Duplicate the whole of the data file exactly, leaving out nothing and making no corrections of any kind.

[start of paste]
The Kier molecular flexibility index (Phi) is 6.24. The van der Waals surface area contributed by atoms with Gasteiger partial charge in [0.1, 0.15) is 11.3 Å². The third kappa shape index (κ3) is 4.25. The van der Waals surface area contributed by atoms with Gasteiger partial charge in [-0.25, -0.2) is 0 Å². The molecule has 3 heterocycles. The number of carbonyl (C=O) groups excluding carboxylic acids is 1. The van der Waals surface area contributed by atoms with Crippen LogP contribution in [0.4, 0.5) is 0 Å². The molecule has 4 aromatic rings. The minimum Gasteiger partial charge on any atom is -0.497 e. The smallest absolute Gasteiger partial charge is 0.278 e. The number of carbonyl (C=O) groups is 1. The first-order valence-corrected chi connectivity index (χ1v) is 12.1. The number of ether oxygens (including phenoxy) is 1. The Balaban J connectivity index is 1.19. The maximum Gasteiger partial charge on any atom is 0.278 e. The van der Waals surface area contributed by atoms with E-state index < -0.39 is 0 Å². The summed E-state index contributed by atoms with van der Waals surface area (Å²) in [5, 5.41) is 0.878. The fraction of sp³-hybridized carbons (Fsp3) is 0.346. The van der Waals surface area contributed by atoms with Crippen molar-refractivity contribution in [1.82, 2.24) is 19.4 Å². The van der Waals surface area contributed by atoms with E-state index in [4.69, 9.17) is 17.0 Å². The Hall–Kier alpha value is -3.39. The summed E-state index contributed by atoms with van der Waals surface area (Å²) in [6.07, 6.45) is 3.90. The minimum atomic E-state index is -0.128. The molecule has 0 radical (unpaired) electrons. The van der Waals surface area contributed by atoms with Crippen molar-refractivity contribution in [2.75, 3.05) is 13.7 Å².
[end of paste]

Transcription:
The Kier molecular flexibility index (Phi) is 6.24. The van der Waals surface area contributed by atoms with Gasteiger partial charge in [0.1, 0.15) is 11.3 Å². The third kappa shape index (κ3) is 4.25. The van der Waals surface area contributed by atoms with Gasteiger partial charge in [-0.25, -0.2) is 0 Å². The molecule has 3 heterocycles. The number of carbonyl (C=O) groups excluding carboxylic acids is 1. The van der Waals surface area contributed by atoms with Crippen LogP contribution in [0.4, 0.5) is 0 Å². The molecule has 4 aromatic rings. The minimum Gasteiger partial charge on any atom is -0.497 e. The smallest absolute Gasteiger partial charge is 0.278 e. The number of carbonyl (C=O) groups is 1. The first-order valence-corrected chi connectivity index (χ1v) is 12.1. The number of ether oxygens (including phenoxy) is 1. The Balaban J connectivity index is 1.19. The maximum Gasteiger partial charge on any atom is 0.278 e. The van der Waals surface area contributed by atoms with E-state index < -0.39 is 0 Å². The summed E-state index contributed by atoms with van der Waals surface area (Å²) in [5, 5.41) is 0.878. The fraction of sp³-hybridized carbons (Fsp3) is 0.346. The van der Waals surface area contributed by atoms with Crippen molar-refractivity contribution in [1.82, 2.24) is 19.4 Å². The van der Waals surface area contributed by atoms with E-state index in [4.69, 9.17) is 17.0 Å². The Hall–Kier alpha value is -3.39. The summed E-state index contributed by atoms with van der Waals surface area (Å²) in [6.07, 6.45) is 3.90. The minimum atomic E-state index is -0.128. The molecule has 0 radical (unpaired) electrons. The van der Waals surface area contributed by atoms with Crippen molar-refractivity contribution in [2.75, 3.05) is 13.7 Å².